The Royal Observatory of Greenwich was commisioned in 1675 by Charles II and the building was completed in the summer of 1676. John Flamsteed (1646-1719) was the first Astronomer Royal so the building was often given the title “Flamsteed House” in reference to its first occupant.
In one of the walls, the observatory has the Sepherd 24-hour Gate Clock which is the earliest electrically driven public clocks. It was installed in 1852 ans the dial always shows Greenwich Mean Time (GMT):
In the small plate under the clock (G 1692) is an Ordnance Survey bench mark dating from the 1940s. The height above the sea level has been measured and recorded. There are also the British Imperial Standards of Length which were mounted here some time before 1866.
The observatory is also known as the location of the prime meridian of Greenwich meridian:
All the tourist want to have a picture with a foot in each side of the meridian:
and there is always a large queue to take a picture next to the meridian line which is graved ion the terrace:
Another characteristic thing of the obervatory is the Time Ball. The red time ball on top of Flamsteed House is one of the world’s first visual time signals. It was installed in 1833 to enable navigators on ships in the Thames to check their marine chronometers.
The Time Ball drops daily at 13:00hrs (GMT in winter […]). It is raised halfway up the mast at 12:55hrs as a preparatory signal and to the top 2 minutes before it drops.
Let’s start our visit through the gardens of the observatory where we can imagine the great English astronomers looking at the night sky! Ofcourse we find a sundial:
Sundials are the oldest known device for telling the time. As the Earth rotates and the Sun appears to move accross the sky, the shadow cast on the scale indicates the time of the day.
This dial constructed in 1968, represents a globe made from a series of rings. The rings are called ‘armillae’ in Latin, so it is called an armillary dial. The hour scale is on the northern half of the ring representing the equator.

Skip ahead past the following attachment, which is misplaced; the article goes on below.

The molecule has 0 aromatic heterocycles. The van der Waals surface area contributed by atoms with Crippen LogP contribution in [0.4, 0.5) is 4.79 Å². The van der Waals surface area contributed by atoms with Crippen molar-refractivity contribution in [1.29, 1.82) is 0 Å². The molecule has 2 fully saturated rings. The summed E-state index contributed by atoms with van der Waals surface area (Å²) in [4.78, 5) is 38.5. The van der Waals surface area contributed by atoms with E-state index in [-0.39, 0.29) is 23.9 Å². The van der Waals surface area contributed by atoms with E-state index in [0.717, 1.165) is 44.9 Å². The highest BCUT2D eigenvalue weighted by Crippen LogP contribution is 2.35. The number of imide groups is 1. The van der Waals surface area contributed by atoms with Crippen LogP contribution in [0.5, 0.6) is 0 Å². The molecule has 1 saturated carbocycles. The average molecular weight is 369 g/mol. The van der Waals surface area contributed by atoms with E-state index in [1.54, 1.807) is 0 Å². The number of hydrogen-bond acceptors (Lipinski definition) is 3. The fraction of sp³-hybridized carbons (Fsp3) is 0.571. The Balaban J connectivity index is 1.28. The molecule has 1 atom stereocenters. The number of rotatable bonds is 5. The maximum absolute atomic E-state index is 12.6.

There is also the well where Flamsteed 100-foot telescope was located:
Flamsteed used a 30,5 m. well on this site to accomodate a very long telescope:
The astronomer sat at the bottom of the well and observed stars that passed directly overhead. It was hoped that placing the telescope in the well would make it possible to create a steady long-focus instrument for very fine measurements. Flamsteed made a few observations from here in 1679, but the damp underground conditions soon made the telescope impossible to use.
A remaining section of a 12 m. reflecting telescope built for the astronomer William Herschel is also in the gardens:
The telescope was the largest in the world and cost over 4.000 pounds, paid for by King George III. Completed in 1789 and erected at Herschel’s home near Slough, about 30 miles (48 km) west of Greenwich, it soon became a tourist attraction. Some people likened it to the Colossus of Rhodes, and it was even marked on the 1830 Ordnance Survey map of the area.
Sadly, the Herschels did not use the great telescope for much serious astronomy since it was difficult to set up and mantain. William’s son had it dismantled in 1840. Most of the tube was destroyed when a tree fell on it 30 years later.
On the walls of Flamsteed House is marked the Bradley Merdian which was the first British National Meridian. The Greenwich meridian was set according to the location of the telescope used by the Astronomer Royal to establish the time. So the Greenwich meridian was in the graved line when James Bradley, the 3rd Astronomer Royal between 1742 and 1762 was in the observatory. When the Airy Transit Circle Telescope was erected in 1850, the Greenwich Meridian was moved approximately 19 feet east to its present location.
Before visiting Flamsteed House there is still time for look at the Dolphin Sundial designed by Christopher St. J. H. Daniel and commisioned by the National Maritime Museum in 1977:
So let’s go now to Flamsteed House!